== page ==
Saturday, September 8, 2012

Rosy's scrawled book recommendation: A Madness of Angels by Kate Griffin

A Madness of Angels
Kate Griffin

When a man is tired of London he is tired of life; for there is in London all that life can afford – Samuel Johnson
In fact, Dr Johnson was only half right. There is in London much more than life – there is power. It ebbs and flows with the rhythms of the city, makes runes from the alignments of ancient streets and hums with the rattle of trains and buses; it waxes and wanes with the patterns of the business day. It is a new kind of magic: urban magic.
Enter a London where magicians ride the Last Train, implore favours of The Beggar King and interpret the insane wisdom of The Bag Lady. Enter a London where beings of power soar with the pigeons and scrabble with the rats, and seek insight in the half-whispered madness of the blue electric angels.
Enter the London of Matthew Swift, where rival sorcerers, hidden in plain sight, do battle for the very soul of the city.

Orbit Books


Rosy's scrawlings on A Madness of Angels
First off, and this is no give away at all, this book is basically of a man searching for his own killer. Matthew Swift is not a zombie though, he's a sorcerer who's come back to life 2 years after his own death as though nothing had happened. Well, he's a little foggy on the details of course. Not long after his return he finds that while he's been away many of his friends have also died and so his own murder case extends to encompass theirs.
In a word, this book is addictive. And so are the ones that follow, for those interested in reading a series. Thankfully the book is long and chunky, with lots of detail and full bodied descriptions. I'm not sure if it is this that makes it addictive or not, although I did find that such heavy description allowed me to savour the story more, or if it was the action, the strange array of characters and the almost (not quite but almost) noir feel to the London of this book.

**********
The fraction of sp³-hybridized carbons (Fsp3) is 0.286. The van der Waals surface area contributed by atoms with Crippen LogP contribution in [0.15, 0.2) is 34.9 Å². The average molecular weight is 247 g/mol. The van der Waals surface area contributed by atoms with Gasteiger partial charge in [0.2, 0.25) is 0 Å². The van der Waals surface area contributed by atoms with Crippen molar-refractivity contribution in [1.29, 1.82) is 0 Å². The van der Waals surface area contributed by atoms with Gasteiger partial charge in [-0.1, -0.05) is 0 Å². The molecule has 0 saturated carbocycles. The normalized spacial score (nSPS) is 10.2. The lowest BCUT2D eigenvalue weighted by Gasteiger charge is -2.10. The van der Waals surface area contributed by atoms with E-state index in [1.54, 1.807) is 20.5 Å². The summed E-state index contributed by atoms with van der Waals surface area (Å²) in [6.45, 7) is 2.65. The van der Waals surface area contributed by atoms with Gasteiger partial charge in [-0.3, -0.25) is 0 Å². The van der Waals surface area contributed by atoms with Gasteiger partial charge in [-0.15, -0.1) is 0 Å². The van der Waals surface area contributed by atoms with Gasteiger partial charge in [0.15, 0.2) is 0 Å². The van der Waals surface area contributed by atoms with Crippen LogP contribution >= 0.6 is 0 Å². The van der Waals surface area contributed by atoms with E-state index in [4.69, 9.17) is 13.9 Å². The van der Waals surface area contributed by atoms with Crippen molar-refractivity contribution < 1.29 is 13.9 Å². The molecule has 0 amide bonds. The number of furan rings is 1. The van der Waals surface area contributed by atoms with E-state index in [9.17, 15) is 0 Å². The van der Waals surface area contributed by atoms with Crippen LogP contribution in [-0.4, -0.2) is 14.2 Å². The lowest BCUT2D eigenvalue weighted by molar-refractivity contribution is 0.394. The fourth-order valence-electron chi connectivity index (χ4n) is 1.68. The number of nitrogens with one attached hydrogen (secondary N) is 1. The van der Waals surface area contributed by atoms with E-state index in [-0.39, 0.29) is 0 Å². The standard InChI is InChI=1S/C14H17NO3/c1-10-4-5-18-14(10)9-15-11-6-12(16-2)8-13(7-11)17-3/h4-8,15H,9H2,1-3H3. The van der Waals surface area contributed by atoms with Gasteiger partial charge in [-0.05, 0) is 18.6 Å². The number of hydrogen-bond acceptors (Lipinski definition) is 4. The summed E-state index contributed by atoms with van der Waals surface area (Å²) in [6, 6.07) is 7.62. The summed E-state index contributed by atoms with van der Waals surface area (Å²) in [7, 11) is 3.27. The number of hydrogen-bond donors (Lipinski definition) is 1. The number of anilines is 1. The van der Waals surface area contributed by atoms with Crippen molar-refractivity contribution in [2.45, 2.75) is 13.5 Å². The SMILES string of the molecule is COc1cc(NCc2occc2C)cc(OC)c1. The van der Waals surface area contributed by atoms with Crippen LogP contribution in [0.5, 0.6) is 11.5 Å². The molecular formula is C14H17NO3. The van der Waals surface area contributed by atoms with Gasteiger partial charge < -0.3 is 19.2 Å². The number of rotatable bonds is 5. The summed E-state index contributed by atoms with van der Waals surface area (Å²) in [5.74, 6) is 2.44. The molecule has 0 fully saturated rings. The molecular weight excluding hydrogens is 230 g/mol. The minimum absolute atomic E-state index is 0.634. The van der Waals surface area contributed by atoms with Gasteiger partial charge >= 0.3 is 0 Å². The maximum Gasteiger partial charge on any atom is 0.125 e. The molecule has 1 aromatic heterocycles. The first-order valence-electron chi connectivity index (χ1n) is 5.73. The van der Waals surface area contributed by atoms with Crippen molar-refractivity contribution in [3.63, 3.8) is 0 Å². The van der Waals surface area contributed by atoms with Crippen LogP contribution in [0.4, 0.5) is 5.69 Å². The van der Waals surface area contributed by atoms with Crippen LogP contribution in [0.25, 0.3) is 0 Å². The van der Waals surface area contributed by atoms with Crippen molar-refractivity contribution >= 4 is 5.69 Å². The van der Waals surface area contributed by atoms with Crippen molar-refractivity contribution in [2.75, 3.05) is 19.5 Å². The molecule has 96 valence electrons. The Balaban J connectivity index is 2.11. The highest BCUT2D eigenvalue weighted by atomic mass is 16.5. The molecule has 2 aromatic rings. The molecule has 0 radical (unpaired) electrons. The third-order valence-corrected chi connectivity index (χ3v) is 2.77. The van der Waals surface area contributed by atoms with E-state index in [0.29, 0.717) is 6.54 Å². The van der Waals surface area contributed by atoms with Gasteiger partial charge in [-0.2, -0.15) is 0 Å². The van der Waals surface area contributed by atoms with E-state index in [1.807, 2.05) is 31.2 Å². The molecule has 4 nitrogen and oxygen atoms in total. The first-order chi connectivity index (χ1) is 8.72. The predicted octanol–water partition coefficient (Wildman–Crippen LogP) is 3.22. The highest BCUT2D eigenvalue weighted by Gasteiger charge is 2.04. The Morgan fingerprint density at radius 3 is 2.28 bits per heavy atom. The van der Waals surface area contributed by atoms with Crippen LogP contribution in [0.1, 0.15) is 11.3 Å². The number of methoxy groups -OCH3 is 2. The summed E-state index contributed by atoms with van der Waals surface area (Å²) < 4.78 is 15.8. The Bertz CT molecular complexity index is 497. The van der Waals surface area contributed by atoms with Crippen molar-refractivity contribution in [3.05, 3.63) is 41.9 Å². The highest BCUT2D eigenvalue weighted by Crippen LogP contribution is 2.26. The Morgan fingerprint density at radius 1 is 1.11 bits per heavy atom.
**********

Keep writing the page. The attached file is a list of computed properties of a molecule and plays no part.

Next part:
London is dark and a forbidding with its monsters and strange beings. There is a grittiness to the scenery and the perspectives of every character. And yet, unlike noir, there is a real sense of life and activity in this version of London. This is brought about by the playfulness of the writer's imagination and the fast pace of the action. Shadows and lighting play a big part in this London city, mentioned as the description of lighting serves to give London a texture, history and character that could rival the real London.
Matthew Swift is also a character understandable and appreciable by both men and women readers. The reason I feel the need to say this is that there is a vast number of male and female characters out there than are just confusing to the opposite sex or intolerable to the same, purely for a lack of understanding or conveying a realistic male of female character. Matthew Swift isn't a perfect buff man with a go get-um attitude that makes him the idol of everyone he encounters bar his enemy. Nor is he written without internal thoughts and feelings that reveal a depth of character beyond his ambitions. Nope, he's someone you could run into on the street, although he does have magic powers and is on a bit of a mission. The point of this is that both men and women should be able to approach this character without issue and enjoy his story.
There is one warning I will give when it comes to this book. Don't read it when you are super busy. It will make you stop everything and lose sleep. And if you happen to buy all the Matthew Swift books then set aside roughly a week to read them at your leisure (this is a guess - it may take more time or it may take less. That's up to you and your schedule).

I'd recommend this book to: lovers of urban fantasy, particularly London based urban fantasy (almost a sub genre of its own). This should appeal to male and female readers alike but especially those who like more substantial fantasy and urban fantasy works.

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